Objective: Recommendation for cochlear implant (CI) treatment for individuals with severe to profound single-sided deafness (SSD) and asymmetrical hearing loss (AHL) is on the rise. This raises the need for greater consistency in the definition of CI candidacy for these cases and in the assessment methods of patient-related benefits to permit effective comparison and interpretation of the outcomes with both conventional and implantable options across studies. Method: During a dedicated seminar on implant treatment in AHL patients, the panellists of the closing round table reviewed the clinical experience presented with the aim to define clear audiometric characteristics for both AHL and SSD cases, as well as a common data set enabling consistent evaluation of hearing benefits in this population. Conclusions: The panellists agreed on a clear differentiation between AHL and SSD CI candidates, defining average pure-tone thresholds up to 4 kHz for better and poorer ears. Agreement was reached on a minimum set of assessment procedures, and included the necessity of trials with conventional CROS/BICROS hearing aids and bone conduction devices before considering CI treatment. Objective assessment of sound localisation abilities was identified as the most relevant criterion to quantify performance before and after treatment. In parallel, subjective assessment of overall hearing ability was recommended via the Speech, Spatial and Qualities of hearing questionnaire. Longitudinal follow-up of these parameters and the hours of daily use were considered essential to reflect the potential treatment benefits for this population. The consistency in the data collection and its report will further support health authorities in their decision on acceptable gains from available hearing loss treatment options.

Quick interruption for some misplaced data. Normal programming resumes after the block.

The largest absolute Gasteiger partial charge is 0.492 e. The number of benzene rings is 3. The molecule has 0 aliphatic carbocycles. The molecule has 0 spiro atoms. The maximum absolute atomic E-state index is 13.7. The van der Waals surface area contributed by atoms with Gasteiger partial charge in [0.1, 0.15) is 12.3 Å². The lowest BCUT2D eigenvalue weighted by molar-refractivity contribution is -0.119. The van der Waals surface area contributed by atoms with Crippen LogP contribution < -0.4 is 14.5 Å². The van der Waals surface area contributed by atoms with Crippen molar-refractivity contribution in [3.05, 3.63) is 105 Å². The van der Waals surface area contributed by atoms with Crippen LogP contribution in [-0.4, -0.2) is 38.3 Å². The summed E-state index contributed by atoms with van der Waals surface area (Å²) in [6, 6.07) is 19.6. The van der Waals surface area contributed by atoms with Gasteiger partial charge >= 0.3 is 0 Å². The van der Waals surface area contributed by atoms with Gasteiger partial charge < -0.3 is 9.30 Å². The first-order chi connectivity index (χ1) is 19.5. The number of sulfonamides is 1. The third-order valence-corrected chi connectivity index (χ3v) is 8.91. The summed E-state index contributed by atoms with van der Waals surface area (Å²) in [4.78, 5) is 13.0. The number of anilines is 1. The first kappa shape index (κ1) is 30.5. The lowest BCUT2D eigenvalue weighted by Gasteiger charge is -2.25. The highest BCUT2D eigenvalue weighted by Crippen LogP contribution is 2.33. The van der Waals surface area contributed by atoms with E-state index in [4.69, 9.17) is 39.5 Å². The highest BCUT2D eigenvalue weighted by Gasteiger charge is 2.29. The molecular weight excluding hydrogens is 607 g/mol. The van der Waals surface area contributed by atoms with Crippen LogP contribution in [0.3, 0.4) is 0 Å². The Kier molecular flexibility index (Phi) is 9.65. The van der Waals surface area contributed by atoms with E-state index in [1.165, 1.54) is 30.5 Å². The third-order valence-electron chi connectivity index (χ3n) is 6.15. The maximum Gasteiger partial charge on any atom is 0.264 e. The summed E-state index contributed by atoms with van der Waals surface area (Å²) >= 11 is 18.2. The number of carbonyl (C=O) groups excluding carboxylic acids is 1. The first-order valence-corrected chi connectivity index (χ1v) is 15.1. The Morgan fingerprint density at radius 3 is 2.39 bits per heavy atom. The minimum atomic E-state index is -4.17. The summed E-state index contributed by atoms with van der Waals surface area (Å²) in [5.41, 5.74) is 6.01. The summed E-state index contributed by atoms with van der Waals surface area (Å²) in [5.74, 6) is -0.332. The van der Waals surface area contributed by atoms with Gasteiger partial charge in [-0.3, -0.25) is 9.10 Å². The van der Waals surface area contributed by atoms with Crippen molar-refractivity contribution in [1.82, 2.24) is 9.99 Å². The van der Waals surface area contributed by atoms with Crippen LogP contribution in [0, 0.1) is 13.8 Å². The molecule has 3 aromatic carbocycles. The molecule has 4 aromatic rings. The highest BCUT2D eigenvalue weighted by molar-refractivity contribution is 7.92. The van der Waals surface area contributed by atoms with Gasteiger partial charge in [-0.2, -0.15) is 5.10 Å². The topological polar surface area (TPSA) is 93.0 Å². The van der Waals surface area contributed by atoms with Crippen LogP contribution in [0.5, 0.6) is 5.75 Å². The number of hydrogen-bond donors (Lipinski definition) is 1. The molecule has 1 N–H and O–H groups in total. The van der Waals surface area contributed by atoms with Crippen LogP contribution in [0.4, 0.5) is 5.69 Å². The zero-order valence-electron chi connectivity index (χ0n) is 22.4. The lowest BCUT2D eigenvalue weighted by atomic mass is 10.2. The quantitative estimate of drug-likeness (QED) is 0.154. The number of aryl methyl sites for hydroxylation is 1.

Cochlear implants (CI) were first made available for the treatment of bilateral, permanent, sensorineural hearing impairment decades ago, providing electrical stimulation directly to the cochlea to help restore hearing function in one or both deafened ears. Individuals who have an asymmetrical hearing loss (AHL) have either normal hearing or a mild-to-moderate hearing loss in one ear and a more significant permanent sensorineural hearing loss in the other ear. As a result of the severity of deafness in one ear, in the absence of adequate bilateral auditory input through conventional acoustic treatments, these patients experience a substantial hearing handicap in their daily lives. Recent application of CI as a treatment for the poorer ear, in some of these cases, is providing a growing body of evidence for the effectiveness of combined acoustic and electrical stimulation for bilateral auditory inputs as the foundation for restoring binaural hearing in daily life. The outcomes for this extended indication for CI needs to be compared to outcomes with existing alternative treatments such as conventional CROS hearing aids and CROS bone conduction devices.

The impetus for the round table discussion was to identify common evaluation methods, the main criteria of judgement being supported by audiological evaluations and quality-of-life questionnaires in AHL in order to satisfy the variety of competent authorities and health reimbursement agencies across Europe. The final goal of this round table was to identify the potential candidates for a CI in the paediatric and adult AHL populations. One such concept encourages the option of pooling comparable medical evidence to balance the benefits of CI treatment against the risks and costs involved. Underlying this concept is the commitment to agree on common patient selection and assessment paradigms. These matters were considered and discussed by a group of experts specialised in CI treatment invited as panellists to the round table based on their involvement in AHL treatment in the clinical or research setting.

The panellists addressed four main questions related to the target population of AHL patients, pre- and postsurgical evaluations, measures of treatment effectiveness and the minimum criteria for evidence to support reimbursement decisions.

Target Population. AHL is a very broad term used to describe any degree of interaural asymmetry for hearing acuity; the extreme case being where the poorer ear presents with total deafness while the contralateral is a normal-hearing ear or has a mild degree of hearing loss. Typically, this extreme case is called unilateral hearing loss (UHL) or single-sided deafness (SSD). In this target population, the factors that predict who can benefit from a CI should be identified to support the rationale for reimbursement from the various agencies throughout Europe.